MikeDTyke
Sep 18, 2009, 07:34 AM
I've said it before but i think it bares repeating here.

Apple is moving all of it's embedded systems design onto it's own ground up platform.

Prior to AppleTV we had front row, designed on PowerPC based Tiger it was an experiment in the 10 foot interface. As long as you could link your Mac to a TV and the audio via seperate channel it would playback media in iTunes, iPhoto and movie folder of your home dir.

Apple released the AppleTV and for a while front row got updates.

Frontrow's last update ended with the release of Leopard and every release of the AppleTV OS since then has been minor user interface, performance and itunes/iphone integration tweaks.

It's quite clear to me that the current AppleTV platform, ie. Intel Dothan processor, separate GPU and 2.5" PATA HD are no longer getting much in the way of attention. It's too hot, too expensive and there is very little in the Intel/Nvidia/AMD roadmaps that is going to fix both of these two problems. No Atom does not make a good case financially.

They are also hampered by the once elegantly simple white remote, there's just no way to deliver a next gen UI with what they have.

Whilst it might have made sense in 2007 to go with the subscription accounting model and the idea they were going to add great things to the AppleTV, i think a lot of the truly great stuff evidenced by their patent filings show that they are thinking much bigger things than are possible with a stripped down PC.

Therefore i propose that there's in integrated SoC (System on Chip) lurking in an Apple Lab somewhere that can deliver 1080p, uses milliwatts or a watt rather than 10s of watts and that the components of this chip ie. the licensable macrocells to build it did not exist until the end of 2008. ie. at the time all you could get was an onboard GPU that could do standard Def or 720p.

Couple that with the fact that they now have Quicktime 10 which is much more appropriate for an embedded solution ie. video decode offloading to a GPU means that i think early next year is the time we'll see a significant AppleTV refresh. I'll even go as far as pinning my flag on Q1 2010.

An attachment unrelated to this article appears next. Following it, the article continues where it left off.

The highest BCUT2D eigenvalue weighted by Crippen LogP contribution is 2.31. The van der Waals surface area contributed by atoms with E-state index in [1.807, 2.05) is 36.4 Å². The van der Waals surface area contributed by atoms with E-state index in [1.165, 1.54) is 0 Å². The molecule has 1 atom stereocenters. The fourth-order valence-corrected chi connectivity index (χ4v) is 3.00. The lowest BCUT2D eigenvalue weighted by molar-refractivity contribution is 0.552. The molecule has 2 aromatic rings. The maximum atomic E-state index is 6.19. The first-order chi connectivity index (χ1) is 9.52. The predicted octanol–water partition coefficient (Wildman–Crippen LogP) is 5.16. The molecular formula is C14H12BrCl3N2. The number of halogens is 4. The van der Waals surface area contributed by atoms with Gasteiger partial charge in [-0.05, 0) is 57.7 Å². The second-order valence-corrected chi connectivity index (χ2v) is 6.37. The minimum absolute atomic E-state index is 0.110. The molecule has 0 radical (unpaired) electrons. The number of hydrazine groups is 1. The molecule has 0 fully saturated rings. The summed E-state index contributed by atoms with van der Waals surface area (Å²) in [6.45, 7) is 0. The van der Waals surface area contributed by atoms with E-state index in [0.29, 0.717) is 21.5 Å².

Bottom line is Apple abandoned serious development on the existing platform within a year of it's launch. Once they had the iTunes store and rental movies, they gave up and moved onto other things.

I still bought one as i know and accept what it is and what they intended it to be. It may make me a fanbois, but i'll most likely be waiting and one of the first to buy it's replacement when it appears. next year... :D

VirtualRain
Sep 18, 2009, 12:18 PM
Therefore i propose that there's in integrated SoC (System on Chip) lurking in an Apple Lab somewhere that can deliver 1080p, uses milliwatts or a watt rather than 10s of watts and that the components of this chip ie. the licensable macrocells to build it did not exist until the end of 2008. ie. at the time all you could get was an onboard GPU that could do standard Def or 720p.

Couple that with the fact that they now have Quicktime 10 which is much more appropriate for an embedded solution ie. video decode offloading to a GPU means that i think early next year is the time we'll see a significant AppleTV refresh. I'll even go as far as pinning my flag on Q1 2010.


I couldn't agree more. I firmly believe that the solution you speak of will manifest itself as the tablet. Complete with wireless UWB HDMI for playback on your TV.

If ASUS can do it in the form of a keyboard/touch screen combo, there's no doubt that Apple can do it in the form of a touch screen only.

http://media.bestofmicro.com/,R-H-210941-3.png

http://www.tomshardware.com/news/asus-eee-keyboard-wireless-hdmi,8654.html

http://gizmodo.com/5124985/eee-keyboard-an-entire-touchscreen-home-theater-pc

http://gizmodo.com/5358748/asus-eee-keyboard-confirmed-for-october-wireless-hdmi-included